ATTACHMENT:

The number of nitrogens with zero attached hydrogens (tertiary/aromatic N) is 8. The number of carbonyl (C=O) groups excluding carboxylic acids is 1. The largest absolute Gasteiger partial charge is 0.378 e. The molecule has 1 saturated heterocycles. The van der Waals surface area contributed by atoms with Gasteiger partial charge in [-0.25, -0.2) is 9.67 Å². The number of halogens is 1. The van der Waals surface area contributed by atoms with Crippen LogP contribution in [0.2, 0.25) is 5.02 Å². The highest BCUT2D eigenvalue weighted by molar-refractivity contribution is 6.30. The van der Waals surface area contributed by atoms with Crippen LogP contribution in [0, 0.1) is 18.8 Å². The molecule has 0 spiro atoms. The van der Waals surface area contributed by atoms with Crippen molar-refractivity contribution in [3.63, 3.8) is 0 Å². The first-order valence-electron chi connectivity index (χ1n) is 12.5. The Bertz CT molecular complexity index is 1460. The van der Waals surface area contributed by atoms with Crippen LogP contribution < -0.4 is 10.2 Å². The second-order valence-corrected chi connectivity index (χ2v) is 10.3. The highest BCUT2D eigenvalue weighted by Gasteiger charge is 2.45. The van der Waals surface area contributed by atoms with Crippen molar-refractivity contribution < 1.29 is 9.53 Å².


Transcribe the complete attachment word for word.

The number of nitrogens with zero attached hydrogens (tertiary/aromatic N) is 8. The number of carbonyl (C=O) groups excluding carboxylic acids is 1. The largest absolute Gasteiger partial charge is 0.378 e. The molecule has 1 saturated heterocycles. The van der Waals surface area contributed by atoms with Gasteiger partial charge in [-0.25, -0.2) is 9.67 Å². The number of halogens is 1. The van der Waals surface area contributed by atoms with Crippen LogP contribution in [0.2, 0.25) is 5.02 Å². The highest BCUT2D eigenvalue weighted by molar-refractivity contribution is 6.30. The van der Waals surface area contributed by atoms with Crippen LogP contribution in [0, 0.1) is 18.8 Å². The molecule has 0 spiro atoms. The van der Waals surface area contributed by atoms with Crippen molar-refractivity contribution in [3.63, 3.8) is 0 Å². The first-order valence-electron chi connectivity index (χ1n) is 12.5. The Bertz CT molecular complexity index is 1460. The van der Waals surface area contributed by atoms with Crippen LogP contribution < -0.4 is 10.2 Å². The second-order valence-corrected chi connectivity index (χ2v) is 10.3. The highest BCUT2D eigenvalue weighted by Gasteiger charge is 2.45. The van der Waals surface area contributed by atoms with Crippen molar-refractivity contribution < 1.29 is 9.53 Å².